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I have implemented the Harry Potter Kata and I need your feedbacks.

The rules are:

A book costs 8 euros. There are 5 different volumes. To get a discount, you must buy books of different volumes:

  • Buying 1 book doesn't give you a discount
  • Buying 2 books applies a 5% discount
  • Buying 3 books applies a 10% discount
  • Buying 4 books applies a 15% discount
  • Buying 5 books applies a 20% discount

Examples:

  • Given a basket When I buy 2 books of volume 1 Then the total is 16 euros
  • Given a basket When I buy 1 book of volume 1 And I buy 1 book of volume 2 Then the total is 15.2 euros

The implementation:

 public class Book
    {
        public double Price { get; } = 8;
        public string Volume { get; }

        public Book(string volume)
        {
            Volume = volume;
        }

        public override bool Equals(object obj)
        {
            // Is null?
            if (obj is null)
            {
                return false;
            }

            // Is the same object?
            if (ReferenceEquals(this, obj))
            {
                return true;
            }

            // Is the same type?
            return obj.GetType() == this.GetType() && IsEqual((Book)obj);
        }

        public override int GetHashCode()
        {
            return HashCode.Combine(Price, Volume);
        }

        private bool IsEqual(Book book)
        {
            // A pure implementation of value equality that avoids the routine checks above
            // We use String.Equals to really drive home our fear of an improperly overridden "=="
            return string.Equals(Volume, book.Volume)
                   && Equals(Price, book.Price);
        }
    }



     public class Basket
        {
            private readonly IDictionary<int, IDiscountStrategy> _discountStrategies;
            private readonly IList<HashSet<Book>> _bookSets;

            public Basket(IDictionary<int, IDiscountStrategy> discountStrategies)
            {
                _discountStrategies = discountStrategies;
                _bookSets = new List<HashSet<Book>>();
            }

            public void AddBook(Book book)
            {
                var setIndex = 0;
                var inserted = false;

                while (!inserted)
                {
                    if (_bookSets.Count <= setIndex) _bookSets.Add(new HashSet<Book>());

                    if (!_bookSets[setIndex].Contains(book) && _bookSets[setIndex].Count < _discountStrategies.Count)
                    {
                        _bookSets[setIndex].Add(book);
                        inserted = true;
                    }
                    setIndex++;
                }
            }

            public double Checkout() => _bookSets.Sum(set =>
                    GetTotalCostBeforeDiscount(set) * _discountStrategies[set.Count].GetDiscount());

            private double GetTotalCostBeforeDiscount(IEnumerable<Book> books) => books.Sum(b => b.Price);
        }

 public class FifteenPercentDiscount : IDiscountStrategy
    {
        public double GetDiscount() => .85;
    }
 public class FivePercentDiscount : IDiscountStrategy
    {
        public double GetDiscount() => .95;
    }
 public class NoDiscount : IDiscountStrategy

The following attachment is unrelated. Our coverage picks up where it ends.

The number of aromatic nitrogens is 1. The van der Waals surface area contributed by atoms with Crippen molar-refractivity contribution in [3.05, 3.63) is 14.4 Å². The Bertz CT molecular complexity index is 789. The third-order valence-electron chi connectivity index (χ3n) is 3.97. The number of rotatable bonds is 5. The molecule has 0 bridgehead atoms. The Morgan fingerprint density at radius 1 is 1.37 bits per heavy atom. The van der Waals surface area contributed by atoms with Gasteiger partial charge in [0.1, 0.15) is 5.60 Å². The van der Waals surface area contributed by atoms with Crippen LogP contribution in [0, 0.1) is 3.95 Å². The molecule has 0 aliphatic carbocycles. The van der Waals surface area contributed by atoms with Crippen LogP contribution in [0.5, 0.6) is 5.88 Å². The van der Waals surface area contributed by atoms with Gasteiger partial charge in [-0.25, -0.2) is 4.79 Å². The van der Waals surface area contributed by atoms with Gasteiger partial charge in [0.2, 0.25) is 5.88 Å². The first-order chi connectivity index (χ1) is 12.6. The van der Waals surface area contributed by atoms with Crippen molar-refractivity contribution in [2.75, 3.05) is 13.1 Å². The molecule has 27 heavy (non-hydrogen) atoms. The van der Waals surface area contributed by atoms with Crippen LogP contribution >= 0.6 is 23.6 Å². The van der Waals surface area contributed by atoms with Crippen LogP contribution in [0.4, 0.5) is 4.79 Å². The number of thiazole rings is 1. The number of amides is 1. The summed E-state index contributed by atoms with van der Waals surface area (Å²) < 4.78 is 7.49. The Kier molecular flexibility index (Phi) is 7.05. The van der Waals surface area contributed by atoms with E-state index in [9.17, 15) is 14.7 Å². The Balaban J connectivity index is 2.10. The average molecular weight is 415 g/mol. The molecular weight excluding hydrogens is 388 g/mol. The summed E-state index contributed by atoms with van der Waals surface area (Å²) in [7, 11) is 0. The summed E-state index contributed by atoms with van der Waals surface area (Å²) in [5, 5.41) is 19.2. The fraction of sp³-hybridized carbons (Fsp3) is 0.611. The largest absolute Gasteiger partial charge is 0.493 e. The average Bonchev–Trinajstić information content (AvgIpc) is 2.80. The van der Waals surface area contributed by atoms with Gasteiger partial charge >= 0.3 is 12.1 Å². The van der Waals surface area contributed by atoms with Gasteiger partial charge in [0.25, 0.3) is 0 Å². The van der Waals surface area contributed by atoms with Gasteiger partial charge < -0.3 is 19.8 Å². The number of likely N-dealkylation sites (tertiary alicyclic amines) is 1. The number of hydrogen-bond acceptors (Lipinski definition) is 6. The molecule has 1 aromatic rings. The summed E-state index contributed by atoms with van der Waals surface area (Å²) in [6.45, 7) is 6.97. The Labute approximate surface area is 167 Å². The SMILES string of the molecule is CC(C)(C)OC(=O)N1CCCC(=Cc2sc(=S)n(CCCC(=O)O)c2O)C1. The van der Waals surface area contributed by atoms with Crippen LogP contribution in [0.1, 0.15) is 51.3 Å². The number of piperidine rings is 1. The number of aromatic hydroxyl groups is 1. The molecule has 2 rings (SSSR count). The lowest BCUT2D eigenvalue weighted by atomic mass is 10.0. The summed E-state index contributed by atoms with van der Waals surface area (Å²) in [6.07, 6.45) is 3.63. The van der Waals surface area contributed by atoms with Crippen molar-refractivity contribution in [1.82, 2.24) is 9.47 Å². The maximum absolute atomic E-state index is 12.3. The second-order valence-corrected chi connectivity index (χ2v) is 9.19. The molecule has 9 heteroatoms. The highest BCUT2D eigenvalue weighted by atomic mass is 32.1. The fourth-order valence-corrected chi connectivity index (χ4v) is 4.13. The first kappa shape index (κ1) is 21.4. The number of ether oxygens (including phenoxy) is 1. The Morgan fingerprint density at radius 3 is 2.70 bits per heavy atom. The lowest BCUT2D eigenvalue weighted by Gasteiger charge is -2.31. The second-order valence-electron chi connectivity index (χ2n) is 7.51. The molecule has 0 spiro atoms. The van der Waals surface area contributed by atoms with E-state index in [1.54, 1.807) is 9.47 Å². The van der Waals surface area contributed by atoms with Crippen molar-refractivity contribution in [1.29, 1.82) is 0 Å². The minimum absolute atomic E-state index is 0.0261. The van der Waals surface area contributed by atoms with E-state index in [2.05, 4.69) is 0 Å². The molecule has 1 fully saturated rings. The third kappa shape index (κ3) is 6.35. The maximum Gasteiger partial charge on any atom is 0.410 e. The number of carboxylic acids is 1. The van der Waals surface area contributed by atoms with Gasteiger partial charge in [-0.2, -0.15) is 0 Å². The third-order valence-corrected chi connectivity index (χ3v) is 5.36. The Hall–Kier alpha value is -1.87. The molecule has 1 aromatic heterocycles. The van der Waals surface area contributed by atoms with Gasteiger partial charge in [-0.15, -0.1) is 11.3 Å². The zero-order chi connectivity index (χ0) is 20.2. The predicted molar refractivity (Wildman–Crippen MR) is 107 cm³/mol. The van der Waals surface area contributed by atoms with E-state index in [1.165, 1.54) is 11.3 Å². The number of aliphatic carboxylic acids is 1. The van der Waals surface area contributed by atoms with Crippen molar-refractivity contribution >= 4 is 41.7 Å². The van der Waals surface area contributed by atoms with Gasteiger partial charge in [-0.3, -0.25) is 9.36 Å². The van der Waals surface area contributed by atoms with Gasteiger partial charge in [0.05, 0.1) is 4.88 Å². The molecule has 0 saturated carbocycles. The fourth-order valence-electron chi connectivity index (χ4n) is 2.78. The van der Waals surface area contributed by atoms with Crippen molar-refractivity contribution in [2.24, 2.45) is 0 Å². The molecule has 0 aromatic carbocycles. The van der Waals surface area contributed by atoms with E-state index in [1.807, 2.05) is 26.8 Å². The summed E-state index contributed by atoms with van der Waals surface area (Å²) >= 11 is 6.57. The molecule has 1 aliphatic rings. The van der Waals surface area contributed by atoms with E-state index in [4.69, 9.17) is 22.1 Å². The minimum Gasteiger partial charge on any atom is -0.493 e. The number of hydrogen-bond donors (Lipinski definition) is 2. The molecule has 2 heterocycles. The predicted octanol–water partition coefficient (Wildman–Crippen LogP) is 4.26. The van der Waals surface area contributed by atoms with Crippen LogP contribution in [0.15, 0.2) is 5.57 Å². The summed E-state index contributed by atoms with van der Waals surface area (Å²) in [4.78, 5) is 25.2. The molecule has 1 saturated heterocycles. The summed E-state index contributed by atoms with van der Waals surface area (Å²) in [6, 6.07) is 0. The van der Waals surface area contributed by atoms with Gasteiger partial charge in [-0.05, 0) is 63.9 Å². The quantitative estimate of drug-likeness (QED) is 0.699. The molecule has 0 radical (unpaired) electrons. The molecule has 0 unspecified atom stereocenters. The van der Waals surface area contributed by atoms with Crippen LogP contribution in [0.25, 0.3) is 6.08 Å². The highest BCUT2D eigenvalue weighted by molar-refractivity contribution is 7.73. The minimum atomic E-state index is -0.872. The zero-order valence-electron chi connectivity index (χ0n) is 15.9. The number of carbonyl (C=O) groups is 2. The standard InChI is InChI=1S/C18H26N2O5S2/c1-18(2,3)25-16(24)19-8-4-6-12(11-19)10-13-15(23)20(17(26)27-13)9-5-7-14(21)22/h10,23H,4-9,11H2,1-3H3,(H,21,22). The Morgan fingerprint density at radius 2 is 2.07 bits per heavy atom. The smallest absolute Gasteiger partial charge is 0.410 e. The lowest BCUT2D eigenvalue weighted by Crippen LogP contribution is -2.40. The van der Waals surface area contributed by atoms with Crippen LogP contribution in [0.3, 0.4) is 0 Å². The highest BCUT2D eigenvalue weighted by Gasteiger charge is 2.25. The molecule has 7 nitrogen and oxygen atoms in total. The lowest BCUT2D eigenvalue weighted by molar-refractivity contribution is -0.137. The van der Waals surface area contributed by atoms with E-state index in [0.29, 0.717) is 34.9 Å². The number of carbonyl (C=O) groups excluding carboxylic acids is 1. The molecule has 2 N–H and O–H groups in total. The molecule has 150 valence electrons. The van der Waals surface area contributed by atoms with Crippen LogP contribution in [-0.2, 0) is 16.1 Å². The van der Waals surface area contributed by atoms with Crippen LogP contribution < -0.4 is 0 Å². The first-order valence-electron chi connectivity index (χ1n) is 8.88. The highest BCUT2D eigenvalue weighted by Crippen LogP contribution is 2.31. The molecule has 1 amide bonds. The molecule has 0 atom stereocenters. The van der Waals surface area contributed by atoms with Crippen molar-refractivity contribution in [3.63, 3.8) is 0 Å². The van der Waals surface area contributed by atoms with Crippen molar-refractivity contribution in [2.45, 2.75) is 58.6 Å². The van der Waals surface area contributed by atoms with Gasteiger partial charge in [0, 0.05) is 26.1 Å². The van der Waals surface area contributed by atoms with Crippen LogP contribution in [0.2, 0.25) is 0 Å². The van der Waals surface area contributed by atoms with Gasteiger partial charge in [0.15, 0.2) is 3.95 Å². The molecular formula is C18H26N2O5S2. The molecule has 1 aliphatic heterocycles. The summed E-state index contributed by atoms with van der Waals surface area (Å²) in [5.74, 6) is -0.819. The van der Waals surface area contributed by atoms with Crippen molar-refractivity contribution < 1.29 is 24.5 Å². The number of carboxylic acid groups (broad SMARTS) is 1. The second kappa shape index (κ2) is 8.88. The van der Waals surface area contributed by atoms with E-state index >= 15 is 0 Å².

{
        public double GetDiscount() => 1;
    }
 public class TenPercentDiscount : IDiscountStrategy
    {
        public double GetDiscount() => .9;
    }
public class TwentyPercentDiscount : IDiscountStrategy
    {
        public double GetDiscount() => 0.8;
    }
    public interface IDiscountStrategy
    {
        double GetDiscount();
    }

public class BookTest
    {
        private readonly Basket _basket;
        public BookTest()
        {
            var discountStrategies = new Dictionary<int, IDiscountStrategy>
            {
                {1, new NoDiscount() },
                {2, new FivePercentDiscount() },
                {3, new TenPercentDiscount() },
                {4, new FifteenPercentDiscount() },
                {5, new TwentyPercentDiscount() },
            };
            _basket = new Basket(discountStrategies);

        }
        [Fact]
        public void should_book_price_equals_to_8_when_created()
        {   //arrange
            var book = new Book("Volume 1");
            var expected = 8;
            //act
            var actual = book.Price;
            //assert
            Assert.Equal(expected, actual);
        }

        [Fact]
        public void should_two_books_price_equals_to_16_when_they_have_the_same_volume()
        {
            //arrange 
            _basket.AddBook(new Book("Volume 1"));
            _basket.AddBook(new Book("Volume 1"));
            var expected = 16;
            //act
            var actual = _basket.Checkout();
            //assert
            Assert.Equal(expected, actual);
        }
        [Fact]
        public void should_have_five_percent_discount_when_two_books_books_do_not_have_the_same_volume()
        {
            //arrange 
            _basket.AddBook(new Book("Volume 1"));
            _basket.AddBook(new Book("Volume 2"));
            var expected = 16 * .95;
            //act
            var actual = _basket.Checkout();
            //assert
            Assert.Equal(expected, actual);
        }
        [Fact]
        public void should_have_ten_percent_discount_when_three_books_do_not_have_the_same_volume()
        {
            //arrange 
            _basket.AddBook(new Book("Volume 1"));
            _basket.AddBook(new Book("Volume 2"));